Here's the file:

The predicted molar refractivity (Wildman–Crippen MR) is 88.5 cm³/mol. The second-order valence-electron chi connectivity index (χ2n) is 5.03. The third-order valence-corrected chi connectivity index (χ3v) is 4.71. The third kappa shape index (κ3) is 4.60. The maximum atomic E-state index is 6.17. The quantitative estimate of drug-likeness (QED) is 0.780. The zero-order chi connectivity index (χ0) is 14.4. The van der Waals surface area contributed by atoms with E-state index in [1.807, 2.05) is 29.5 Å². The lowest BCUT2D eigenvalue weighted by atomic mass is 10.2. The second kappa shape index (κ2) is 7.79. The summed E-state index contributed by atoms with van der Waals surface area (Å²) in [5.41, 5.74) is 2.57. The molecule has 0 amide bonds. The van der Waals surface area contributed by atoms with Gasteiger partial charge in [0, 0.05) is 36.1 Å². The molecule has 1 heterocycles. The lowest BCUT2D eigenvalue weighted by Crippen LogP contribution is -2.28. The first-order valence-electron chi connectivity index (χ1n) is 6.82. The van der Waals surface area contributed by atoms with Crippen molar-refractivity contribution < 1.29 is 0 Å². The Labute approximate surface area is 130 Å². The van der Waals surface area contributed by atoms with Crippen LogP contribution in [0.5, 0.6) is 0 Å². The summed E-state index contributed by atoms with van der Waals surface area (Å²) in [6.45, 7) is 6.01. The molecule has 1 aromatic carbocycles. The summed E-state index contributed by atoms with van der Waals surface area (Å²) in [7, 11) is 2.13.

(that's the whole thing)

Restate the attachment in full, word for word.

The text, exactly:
The predicted molar refractivity (Wildman–Crippen MR) is 88.5 cm³/mol. The second-order valence-electron chi connectivity index (χ2n) is 5.03. The third-order valence-corrected chi connectivity index (χ3v) is 4.71. The third kappa shape index (κ3) is 4.60. The maximum atomic E-state index is 6.17. The quantitative estimate of drug-likeness (QED) is 0.780. The zero-order chi connectivity index (χ0) is 14.4. The van der Waals surface area contributed by atoms with E-state index in [1.807, 2.05) is 29.5 Å². The lowest BCUT2D eigenvalue weighted by atomic mass is 10.2. The second kappa shape index (κ2) is 7.79. The summed E-state index contributed by atoms with van der Waals surface area (Å²) in [5.41, 5.74) is 2.57. The molecule has 0 amide bonds. The van der Waals surface area contributed by atoms with Gasteiger partial charge in [0, 0.05) is 36.1 Å². The molecule has 1 heterocycles. The lowest BCUT2D eigenvalue weighted by Crippen LogP contribution is -2.28. The first-order valence-electron chi connectivity index (χ1n) is 6.82. The van der Waals surface area contributed by atoms with Crippen molar-refractivity contribution < 1.29 is 0 Å². The Labute approximate surface area is 130 Å². The van der Waals surface area contributed by atoms with Crippen LogP contribution in [0.5, 0.6) is 0 Å². The summed E-state index contributed by atoms with van der Waals surface area (Å²) in [6.45, 7) is 6.01. The molecule has 1 aromatic carbocycles. The summed E-state index contributed by atoms with van der Waals surface area (Å²) in [7, 11) is 2.13.